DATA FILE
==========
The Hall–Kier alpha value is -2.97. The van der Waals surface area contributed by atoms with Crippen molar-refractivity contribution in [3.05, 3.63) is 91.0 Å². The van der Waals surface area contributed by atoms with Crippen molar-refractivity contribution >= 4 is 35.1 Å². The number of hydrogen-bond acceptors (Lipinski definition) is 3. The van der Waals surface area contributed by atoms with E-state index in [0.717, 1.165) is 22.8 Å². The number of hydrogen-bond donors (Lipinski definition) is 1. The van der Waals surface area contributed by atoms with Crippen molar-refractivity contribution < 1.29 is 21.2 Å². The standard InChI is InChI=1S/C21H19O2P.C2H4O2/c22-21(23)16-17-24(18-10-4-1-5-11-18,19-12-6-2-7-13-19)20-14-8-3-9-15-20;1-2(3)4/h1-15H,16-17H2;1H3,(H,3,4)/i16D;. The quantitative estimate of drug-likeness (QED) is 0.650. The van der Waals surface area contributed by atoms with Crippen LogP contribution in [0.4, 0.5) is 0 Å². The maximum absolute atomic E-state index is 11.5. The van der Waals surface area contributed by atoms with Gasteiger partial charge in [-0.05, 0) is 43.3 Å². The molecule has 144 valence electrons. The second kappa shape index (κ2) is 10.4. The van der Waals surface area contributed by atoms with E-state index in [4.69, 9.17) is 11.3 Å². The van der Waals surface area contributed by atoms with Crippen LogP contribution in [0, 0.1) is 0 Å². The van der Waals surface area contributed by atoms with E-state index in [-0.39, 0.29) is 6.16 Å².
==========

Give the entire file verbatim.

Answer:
The Hall–Kier alpha value is -2.97. The van der Waals surface area contributed by atoms with Crippen molar-refractivity contribution in [3.05, 3.63) is 91.0 Å². The van der Waals surface area contributed by atoms with Crippen molar-refractivity contribution >= 4 is 35.1 Å². The number of hydrogen-bond acceptors (Lipinski definition) is 3. The van der Waals surface area contributed by atoms with E-state index in [0.717, 1.165) is 22.8 Å². The number of hydrogen-bond donors (Lipinski definition) is 1. The van der Waals surface area contributed by atoms with Crippen molar-refractivity contribution < 1.29 is 21.2 Å². The standard InChI is InChI=1S/C21H19O2P.C2H4O2/c22-21(23)16-17-24(18-10-4-1-5-11-18,19-12-6-2-7-13-19)20-14-8-3-9-15-20;1-2(3)4/h1-15H,16-17H2;1H3,(H,3,4)/i16D;. The quantitative estimate of drug-likeness (QED) is 0.650. The van der Waals surface area contributed by atoms with Crippen LogP contribution in [0.4, 0.5) is 0 Å². The maximum absolute atomic E-state index is 11.5. The van der Waals surface area contributed by atoms with Gasteiger partial charge in [-0.05, 0) is 43.3 Å². The molecule has 144 valence electrons. The second kappa shape index (κ2) is 10.4. The van der Waals surface area contributed by atoms with E-state index in [4.69, 9.17) is 11.3 Å². The van der Waals surface area contributed by atoms with Crippen LogP contribution in [0, 0.1) is 0 Å². The van der Waals surface area contributed by atoms with E-state index in [-0.39, 0.29) is 6.16 Å².